As the country was witnessing riots and protests in the capital city, over the contentious Citizenship (Amendment) Act, (CAA) 2019, a furore also raised in the peaceful state of Meghalaya. On February 28, ethnic violence triggered in the state that has left three dead and several injured. To control the situation curfew was imposed and internet was suspended. However, with tensions coming to the fore, the violence highlights the ethnic complexities of Meghalaya. Moreover, the persisting fear of dominance by the ‘outsiders’ in the state have alerted the tribals who have been vouching for the Inner Line Permit (ILP). Mumeninaz Zaman writes
The recent violence
A meeting was organized in view of the anti-CAA protest at Ichamati a small town in Shella, near the Indo-Bangladesh border by the influential Khasi Students Union (KSU), where a clash broke out with the non-tribals residing in the area. This led to the death of one KSU member who was allegedly killed in a retaliatory attack by some non- tribals. The incident further turned violent when non-tribals were attacked in other parts of the state including Shillong. To control the situation curfew was imposed in various parts of the state and internet services were suspended.
The incident heightened the fear among the non-tribals who were engaged in different works in the state. Reports further suggest that following the violence at Ichamati, many of the migrant workers has first hid themselves in nearby jungles and later sought refuge in a Border Security Force camp. Later they were asked to report to the local police station and were advised to leave the state.
The recent incident have also garnered a lot of criticism, even as from the Governor of the state, Tathagata Roy, who have equated the conditions of the non-tribals to that of the Kashmiri Pandits in the Kashmir Valley in 1991. He was further quoted as saying that ‘he will not let any citizen of India residing in this country – be it Khasi, Garo, Bengali, Christian or a Muslim – suffer from any indignity or any fear’.
As published in local dailies the statement by the Governor was widely condemned by various organizations in the state who termed it as ‘immature and provocative’.
A look back at the ethnic complexities
Meghalaya an otherwise peace loving state is one of the most multicultural states in the Northeast. From music to literature and food to fashion it is considered to be one of the happening places in the country.
However, the state inherits a history of violence and has borne the brunt of it, since it was carved out of Assam in 1972. The non-tribals, who are pejoratively referred to as ‘dkhars’ have been the victim of violence since 1979.
The state which mostly comprises of the tribals, including the Garos, Jaintias, Khasis and other minority tribes have also seen the settlements of non tribals- Bengalis, Punjabis, Marwaris and Nepalis. On the southern side it shares borders with Bangladesh and on the northern side it borders Assam. Hence, Meghalaya has seen decades of migration from areas that are now in Bangladesh, as well as from various Indian states via Assam.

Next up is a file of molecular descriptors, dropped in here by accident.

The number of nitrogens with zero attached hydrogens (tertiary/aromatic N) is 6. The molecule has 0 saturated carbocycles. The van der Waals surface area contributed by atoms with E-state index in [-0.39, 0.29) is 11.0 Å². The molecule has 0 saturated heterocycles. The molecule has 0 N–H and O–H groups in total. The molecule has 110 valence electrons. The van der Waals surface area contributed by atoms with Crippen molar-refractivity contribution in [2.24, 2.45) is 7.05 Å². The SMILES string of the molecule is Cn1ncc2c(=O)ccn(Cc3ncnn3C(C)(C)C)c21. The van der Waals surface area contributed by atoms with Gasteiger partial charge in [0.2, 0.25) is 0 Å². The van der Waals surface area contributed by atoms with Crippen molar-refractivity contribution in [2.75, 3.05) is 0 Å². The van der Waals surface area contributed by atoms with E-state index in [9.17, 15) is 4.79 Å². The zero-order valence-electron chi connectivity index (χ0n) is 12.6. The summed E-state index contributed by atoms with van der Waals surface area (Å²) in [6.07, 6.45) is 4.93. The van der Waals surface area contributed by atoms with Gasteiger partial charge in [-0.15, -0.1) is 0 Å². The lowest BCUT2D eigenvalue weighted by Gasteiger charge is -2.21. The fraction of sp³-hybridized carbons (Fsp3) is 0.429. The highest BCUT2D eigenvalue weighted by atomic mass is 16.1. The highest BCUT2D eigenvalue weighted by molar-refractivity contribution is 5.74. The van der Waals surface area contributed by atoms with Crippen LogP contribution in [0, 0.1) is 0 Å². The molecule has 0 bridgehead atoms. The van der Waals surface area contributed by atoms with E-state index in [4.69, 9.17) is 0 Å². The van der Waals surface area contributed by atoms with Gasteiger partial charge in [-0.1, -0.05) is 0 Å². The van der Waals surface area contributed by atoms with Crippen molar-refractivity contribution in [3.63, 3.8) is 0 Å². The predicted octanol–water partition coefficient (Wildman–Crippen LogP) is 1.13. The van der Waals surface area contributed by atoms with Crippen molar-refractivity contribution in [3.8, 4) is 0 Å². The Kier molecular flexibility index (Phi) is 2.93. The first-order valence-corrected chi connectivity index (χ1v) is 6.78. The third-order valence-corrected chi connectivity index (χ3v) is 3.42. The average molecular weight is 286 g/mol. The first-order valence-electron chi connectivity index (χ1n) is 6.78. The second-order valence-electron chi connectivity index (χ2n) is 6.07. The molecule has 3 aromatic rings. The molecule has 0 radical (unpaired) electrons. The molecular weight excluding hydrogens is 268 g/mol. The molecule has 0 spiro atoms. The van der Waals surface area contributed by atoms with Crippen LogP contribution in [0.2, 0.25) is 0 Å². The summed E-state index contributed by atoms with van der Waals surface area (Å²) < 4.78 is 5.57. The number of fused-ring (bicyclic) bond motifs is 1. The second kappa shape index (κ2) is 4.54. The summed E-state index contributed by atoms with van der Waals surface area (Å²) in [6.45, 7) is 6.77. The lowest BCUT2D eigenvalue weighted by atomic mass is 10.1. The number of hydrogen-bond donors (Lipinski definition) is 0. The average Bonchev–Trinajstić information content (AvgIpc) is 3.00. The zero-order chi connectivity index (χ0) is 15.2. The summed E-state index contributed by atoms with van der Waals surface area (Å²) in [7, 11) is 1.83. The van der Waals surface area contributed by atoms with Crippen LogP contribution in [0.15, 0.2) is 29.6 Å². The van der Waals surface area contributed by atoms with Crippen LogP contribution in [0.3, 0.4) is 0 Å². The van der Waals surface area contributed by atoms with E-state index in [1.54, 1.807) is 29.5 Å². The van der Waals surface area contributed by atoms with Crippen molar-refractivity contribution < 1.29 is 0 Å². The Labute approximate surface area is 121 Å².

Moreover, the dominance over business establishments, labour force and other employment opportunities by the settlers who are mainly economic migrants has left the native locals on pins and needles. This further escalated to three ethnic riots between the indigenous tribes and the non- tribals. In 1979 almost 20,000 Bengalis were displaced from Meghalaya following attacks by Khasis. In 1987, almost 2,700 Nepalis and Biharis were displaced from Meghalaya following land disputes with tribals. Again in 1992, around 3000 Nepalis quit Meghalaya following clashes between Khasis and non-tribals during Dusherra.
While the relations between the indigenous tribals and settler communities have relatively improved over the years, ethnic tensions shifted to the indigenous tribes. Later in 2018 another round of violence occurred as a result of a minor tiff between the Sikh community whose ancestors had settled there for decades and the Khasis. This was followed by the recent episode at Ichamati.
The CAA context
The Centre decided that CAA will not apply in the Sixth Schedule areas. This means that the act does not apply to the states of Arunachal Pradesh, Mizoram, Nagaland and Manipur which comes under the ILP regime as well as to some of the tribal areas of Assam, Meghalaya, Mizoram and Tripura, as specified in the Sixth Schedule.
To visit the ILP regime states, outsiders, including people from other states of the country, need to take permission. There is also protection for the locals with regard to lands, jobs and other facilities. Hence preventing the settlement of other Indian nationals in the designated states in order to protect the indigenous population.
Following the passing of the Act, Meghalaya has been vouching for the implementation of the ILP. Despite Meghalaya being under the Sixth Schedule area the persisting fear of dominance by the outsiders in the state have alerted the tribals about their businesses, jobs, linguistic, cultural, ethnic, and tribal identity. The fear of an influx has triggered the demands for an ILP, which had been raised for several decades now by the KSU and a number of other tribal bodies.
Moreover, the implementation of CAA without an ILP will mean an open access to the state for the refugees who with the hope of acquiring citizenship through Bangladesh and Assam will usher into the state.
Northeast, including Meghalaya has witnessed the influx of immigrants from Bangladesh for a long time now that has threatened the indigenity of the tribal people. The last four decades have seen numerous incidents of violence in Meghalaya targeting the non- tribals. Meanwhile, the CAA and ILP episode have reintroduced the fear of outsiders among the natives of the state, thereby opening up the bloody history of ethnic violence.